Managing Stress In The Workplace – A Lesson in Internal vs. External Stressors

Managing Stress In The Workplace – A Lesson in Internal vs. External Stressors

By Rebecca Schulte | December 4, 2018

We all know what stress feels like: Our heartbeat quickens, our palms sweat and we may not be able to sleep. What’s harder to pinpoint is what situations are causing our stress. Stress can be related to anything in your life, including work, family, finances or loss. Typically, if you’re already experiencing stress, minor situations exacerbate the feeling.

Not all stress is bad; a little bit of pressure helps keep you focused and more inclined to meet challenges. But, too much stress in the workplace typically interferes with job performance and leaves you feeling unmotivated and overwhelmed. While you may not be able to get away from all the stressors at work (i.e., long hours, poor management and tight deadlines), you’ll be able to better manage your stress in the workplace if you can identify them and determine how they affect your motivational quality.

Internal pressure exists when your performance at work is driven by feelings of obligation, instead of excitement. Internal pressure can make successes and failures feel like reflections of your worth.

External pressure occurs when you feel coerced by external forces, like fear of punishment or obsession with attaining rewards, to do your job a certain way. These are different from internal pressures in that you do not typically have control over them.

Everyone manages their stress in different ways. Here are some ideas for you to try:

  • Focus On Effort

You cannot achieve everything at once. So, redefine success to mean an increased effort that helps you attain goals (instead of solely achieving the goals). You will learn to appreciate the hard work you put forth, and eventually, you’ll reach the target without compromising on quality.

  • Ask For A “Say”

In many cases, people become stressed because they are not given a sense of autonomy in their job. Inquire about incorporating your own ideas on the project if it will bring the desired results. Talk to your supervisor about the opportunity to make more choices independently. It will demonstrate initiative and show you can think critically. This will lead to a higher level of engagement in your work.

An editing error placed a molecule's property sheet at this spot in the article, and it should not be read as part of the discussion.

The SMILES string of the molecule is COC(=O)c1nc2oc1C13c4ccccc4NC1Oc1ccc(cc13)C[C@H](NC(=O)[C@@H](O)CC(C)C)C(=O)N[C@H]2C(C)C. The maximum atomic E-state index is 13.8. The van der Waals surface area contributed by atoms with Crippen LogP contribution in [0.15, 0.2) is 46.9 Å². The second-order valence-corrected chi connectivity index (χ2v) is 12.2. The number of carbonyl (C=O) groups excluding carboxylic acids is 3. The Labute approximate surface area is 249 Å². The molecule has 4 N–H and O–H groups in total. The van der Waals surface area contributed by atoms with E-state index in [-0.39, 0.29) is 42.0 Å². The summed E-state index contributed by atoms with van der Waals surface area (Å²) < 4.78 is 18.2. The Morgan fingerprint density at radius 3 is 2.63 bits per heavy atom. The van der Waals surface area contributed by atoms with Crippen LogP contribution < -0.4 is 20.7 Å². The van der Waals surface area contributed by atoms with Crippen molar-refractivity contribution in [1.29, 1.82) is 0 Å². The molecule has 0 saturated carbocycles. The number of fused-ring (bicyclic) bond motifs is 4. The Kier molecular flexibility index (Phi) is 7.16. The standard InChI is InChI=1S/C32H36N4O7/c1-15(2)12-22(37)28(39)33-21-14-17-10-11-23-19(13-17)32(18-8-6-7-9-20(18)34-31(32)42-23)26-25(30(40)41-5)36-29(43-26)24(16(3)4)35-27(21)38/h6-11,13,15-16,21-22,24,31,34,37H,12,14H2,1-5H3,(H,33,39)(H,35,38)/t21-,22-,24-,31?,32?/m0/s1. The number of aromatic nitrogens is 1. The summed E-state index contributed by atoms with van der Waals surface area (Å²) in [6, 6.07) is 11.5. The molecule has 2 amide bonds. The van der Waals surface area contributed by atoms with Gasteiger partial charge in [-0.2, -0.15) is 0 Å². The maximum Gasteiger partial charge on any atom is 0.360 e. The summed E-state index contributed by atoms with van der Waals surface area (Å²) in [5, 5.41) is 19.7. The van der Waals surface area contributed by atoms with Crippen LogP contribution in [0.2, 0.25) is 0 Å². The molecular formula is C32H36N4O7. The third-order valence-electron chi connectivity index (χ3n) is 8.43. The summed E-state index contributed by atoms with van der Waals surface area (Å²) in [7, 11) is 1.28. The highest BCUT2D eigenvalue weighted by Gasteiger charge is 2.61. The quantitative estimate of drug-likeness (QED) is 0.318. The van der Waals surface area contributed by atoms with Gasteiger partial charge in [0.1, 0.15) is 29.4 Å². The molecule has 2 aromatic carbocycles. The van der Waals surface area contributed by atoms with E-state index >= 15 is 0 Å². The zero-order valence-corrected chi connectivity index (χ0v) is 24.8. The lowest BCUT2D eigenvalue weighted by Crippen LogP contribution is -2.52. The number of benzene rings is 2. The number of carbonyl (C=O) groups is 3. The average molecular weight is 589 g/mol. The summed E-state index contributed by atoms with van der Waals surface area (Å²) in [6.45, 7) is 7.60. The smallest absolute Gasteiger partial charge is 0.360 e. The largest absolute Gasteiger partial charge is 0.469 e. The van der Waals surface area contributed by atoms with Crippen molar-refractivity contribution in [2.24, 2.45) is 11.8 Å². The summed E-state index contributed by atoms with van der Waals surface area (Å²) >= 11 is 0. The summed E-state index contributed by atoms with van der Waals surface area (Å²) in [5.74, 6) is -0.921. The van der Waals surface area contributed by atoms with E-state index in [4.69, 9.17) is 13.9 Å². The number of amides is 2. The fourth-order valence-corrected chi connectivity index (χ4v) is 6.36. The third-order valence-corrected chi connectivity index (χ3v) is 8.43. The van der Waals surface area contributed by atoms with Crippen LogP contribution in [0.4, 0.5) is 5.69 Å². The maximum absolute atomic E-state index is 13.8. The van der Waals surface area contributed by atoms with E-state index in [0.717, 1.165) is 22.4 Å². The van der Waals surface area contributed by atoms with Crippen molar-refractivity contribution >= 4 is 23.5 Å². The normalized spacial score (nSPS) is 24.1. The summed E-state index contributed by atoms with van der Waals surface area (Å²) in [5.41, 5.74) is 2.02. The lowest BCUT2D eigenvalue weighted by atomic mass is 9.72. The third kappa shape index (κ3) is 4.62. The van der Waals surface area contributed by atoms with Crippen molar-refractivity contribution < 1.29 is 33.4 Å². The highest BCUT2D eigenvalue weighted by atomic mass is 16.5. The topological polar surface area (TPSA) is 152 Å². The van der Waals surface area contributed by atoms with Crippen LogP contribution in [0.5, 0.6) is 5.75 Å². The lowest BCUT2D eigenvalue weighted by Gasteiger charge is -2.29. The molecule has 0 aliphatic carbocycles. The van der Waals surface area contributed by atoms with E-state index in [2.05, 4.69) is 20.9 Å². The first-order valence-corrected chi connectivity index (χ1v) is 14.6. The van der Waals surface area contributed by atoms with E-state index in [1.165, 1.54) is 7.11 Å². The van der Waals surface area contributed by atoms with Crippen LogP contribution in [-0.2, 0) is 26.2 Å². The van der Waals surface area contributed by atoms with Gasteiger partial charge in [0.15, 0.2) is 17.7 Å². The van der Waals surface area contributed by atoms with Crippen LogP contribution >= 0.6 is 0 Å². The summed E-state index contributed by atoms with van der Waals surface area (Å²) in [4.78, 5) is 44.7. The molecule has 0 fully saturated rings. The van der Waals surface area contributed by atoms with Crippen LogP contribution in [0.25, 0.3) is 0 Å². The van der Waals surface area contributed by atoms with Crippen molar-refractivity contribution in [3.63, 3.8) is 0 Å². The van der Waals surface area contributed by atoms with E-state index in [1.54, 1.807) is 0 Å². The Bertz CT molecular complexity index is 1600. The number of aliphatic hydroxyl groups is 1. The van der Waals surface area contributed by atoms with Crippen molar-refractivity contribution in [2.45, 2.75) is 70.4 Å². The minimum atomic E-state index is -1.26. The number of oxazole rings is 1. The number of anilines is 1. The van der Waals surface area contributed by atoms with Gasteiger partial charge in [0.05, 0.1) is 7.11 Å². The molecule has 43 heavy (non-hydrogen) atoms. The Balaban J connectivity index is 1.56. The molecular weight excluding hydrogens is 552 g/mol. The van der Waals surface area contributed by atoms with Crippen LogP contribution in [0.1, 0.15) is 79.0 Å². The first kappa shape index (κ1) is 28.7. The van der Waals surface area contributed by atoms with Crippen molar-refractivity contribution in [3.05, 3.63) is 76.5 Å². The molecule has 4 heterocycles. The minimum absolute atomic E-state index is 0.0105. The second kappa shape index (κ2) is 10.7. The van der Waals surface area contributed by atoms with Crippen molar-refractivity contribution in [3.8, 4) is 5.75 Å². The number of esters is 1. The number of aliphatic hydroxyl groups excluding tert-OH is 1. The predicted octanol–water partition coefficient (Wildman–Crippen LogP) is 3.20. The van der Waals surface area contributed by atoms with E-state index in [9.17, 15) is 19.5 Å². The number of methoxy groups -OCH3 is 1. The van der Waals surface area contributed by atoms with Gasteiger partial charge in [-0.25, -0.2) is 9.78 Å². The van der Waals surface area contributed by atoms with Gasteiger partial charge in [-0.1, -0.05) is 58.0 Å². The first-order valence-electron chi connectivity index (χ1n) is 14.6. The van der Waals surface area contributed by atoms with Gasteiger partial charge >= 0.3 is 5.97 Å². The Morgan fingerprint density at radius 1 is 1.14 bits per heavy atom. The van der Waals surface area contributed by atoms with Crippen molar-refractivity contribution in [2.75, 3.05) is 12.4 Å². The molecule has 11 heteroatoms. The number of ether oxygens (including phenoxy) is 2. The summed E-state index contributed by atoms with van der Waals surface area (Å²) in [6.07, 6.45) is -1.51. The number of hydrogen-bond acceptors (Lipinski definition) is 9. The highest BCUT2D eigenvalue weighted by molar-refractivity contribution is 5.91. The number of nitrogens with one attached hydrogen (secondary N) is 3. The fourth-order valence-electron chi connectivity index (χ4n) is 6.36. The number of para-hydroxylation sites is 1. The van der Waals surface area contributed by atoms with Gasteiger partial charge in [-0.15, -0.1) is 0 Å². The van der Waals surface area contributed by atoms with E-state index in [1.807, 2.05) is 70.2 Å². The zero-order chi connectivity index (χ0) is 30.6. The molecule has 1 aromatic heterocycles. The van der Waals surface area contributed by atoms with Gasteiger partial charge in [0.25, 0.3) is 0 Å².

• Conquer Deadline Pressures

Just the thought of a deadline approaching can cause stress and hinder your motivational quality. In some cases, an employee will freeze, even when the remaining time is enough to complete a given task. If this happens, immediately convey the pressure you’re experiencing to your manager; they can help you manage the deadline and keep you accountable. And, you’ve heard it before: Work as far ahead as you can. It will protect you from getting into a stressful situation in the first place.

  • Get Control

At times, work can be so hectic that you don’t know where to begin or what needs to be done. Step away for a minute to help calm your mind. When you return, jot down one or two things that are critical for the day, clear your calendar and get to work. It will help keep your motivation high when you see items being crossed off your to-do list.

  • Go Outside

In most cases, we don’t realize we’ve overcommitted at work until the quality of our work weakens. When you feel drained by work, find time to enjoy outside activities like a bike ride or walk to the park. The chance to clear your mind and get some fresh air ensures you’ll feel rejuvenated next time you step back into the office.

  • Find Your Passion

At work you are required to set goals (or they’re set for you) and reach them. But there is a difference between achieving a goal with passion than without. If you don’t inherently have a passion for the task at hand, manufacture it by focusing your attention on something you’re going to gain by completing the objective, like learning another skill. Recognizing this personal growth will incite motivation.

 

Mindfulness: 7 Benefits Of Mindfulness In The Workplace

 

About the Author
Rebecca Schulte

Rebecca studied psychology at Loyola Marymount University, and after spending some time exploring the clinical side of psych working in mental health, she transitioned to industrial-organizational psychology.

Since joining the team, Rebecca leads the research department for Wynden Stark, GQR’s parent company, and GQR. She is responsible for internal HR data analysis and building out GQR’s People Intelligence platform as part of the company’s Client Services package.

She designs and distributes psychometric assessments and surveys for GQR, analyzing the data to produce actionable insight across various metrics like employee engagement, motivation, attraction and retention.

Rebecca is endlessly curious about human behavior and is passionate about finding different ways to measure and optimize employee success and engagement.

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